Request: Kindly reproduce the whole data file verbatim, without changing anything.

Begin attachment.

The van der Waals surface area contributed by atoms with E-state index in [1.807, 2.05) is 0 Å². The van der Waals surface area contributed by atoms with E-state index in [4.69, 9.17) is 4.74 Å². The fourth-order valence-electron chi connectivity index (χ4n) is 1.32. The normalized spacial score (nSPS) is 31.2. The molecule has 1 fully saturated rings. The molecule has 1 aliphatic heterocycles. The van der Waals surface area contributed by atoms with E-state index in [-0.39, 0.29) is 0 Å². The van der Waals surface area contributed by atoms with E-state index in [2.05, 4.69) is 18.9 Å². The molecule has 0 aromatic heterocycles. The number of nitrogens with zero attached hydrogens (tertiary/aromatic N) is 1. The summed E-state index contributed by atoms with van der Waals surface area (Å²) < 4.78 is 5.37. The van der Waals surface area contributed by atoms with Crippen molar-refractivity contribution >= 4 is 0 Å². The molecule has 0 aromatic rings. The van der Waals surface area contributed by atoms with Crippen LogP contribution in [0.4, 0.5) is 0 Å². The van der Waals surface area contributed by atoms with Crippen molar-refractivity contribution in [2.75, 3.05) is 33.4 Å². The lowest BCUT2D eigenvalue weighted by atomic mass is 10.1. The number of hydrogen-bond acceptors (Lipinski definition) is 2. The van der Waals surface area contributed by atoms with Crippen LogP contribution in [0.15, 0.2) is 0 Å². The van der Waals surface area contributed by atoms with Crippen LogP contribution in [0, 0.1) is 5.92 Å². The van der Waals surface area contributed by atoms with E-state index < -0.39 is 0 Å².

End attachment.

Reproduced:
The van der Waals surface area contributed by atoms with E-state index in [1.807, 2.05) is 0 Å². The van der Waals surface area contributed by atoms with E-state index in [4.69, 9.17) is 4.74 Å². The fourth-order valence-electron chi connectivity index (χ4n) is 1.32. The normalized spacial score (nSPS) is 31.2. The molecule has 1 fully saturated rings. The molecule has 1 aliphatic heterocycles. The van der Waals surface area contributed by atoms with E-state index in [-0.39, 0.29) is 0 Å². The van der Waals surface area contributed by atoms with E-state index in [2.05, 4.69) is 18.9 Å². The molecule has 0 aromatic heterocycles. The number of nitrogens with zero attached hydrogens (tertiary/aromatic N) is 1. The summed E-state index contributed by atoms with van der Waals surface area (Å²) < 4.78 is 5.37. The van der Waals surface area contributed by atoms with Crippen molar-refractivity contribution >= 4 is 0 Å². The molecule has 0 aromatic rings. The van der Waals surface area contributed by atoms with Crippen LogP contribution in [0.4, 0.5) is 0 Å². The van der Waals surface area contributed by atoms with Crippen molar-refractivity contribution in [2.75, 3.05) is 33.4 Å². The lowest BCUT2D eigenvalue weighted by atomic mass is 10.1. The number of hydrogen-bond acceptors (Lipinski definition) is 2. The van der Waals surface area contributed by atoms with Crippen LogP contribution in [0.15, 0.2) is 0 Å². The van der Waals surface area contributed by atoms with Crippen LogP contribution in [0, 0.1) is 5.92 Å². The van der Waals surface area contributed by atoms with E-state index < -0.39 is 0 Å².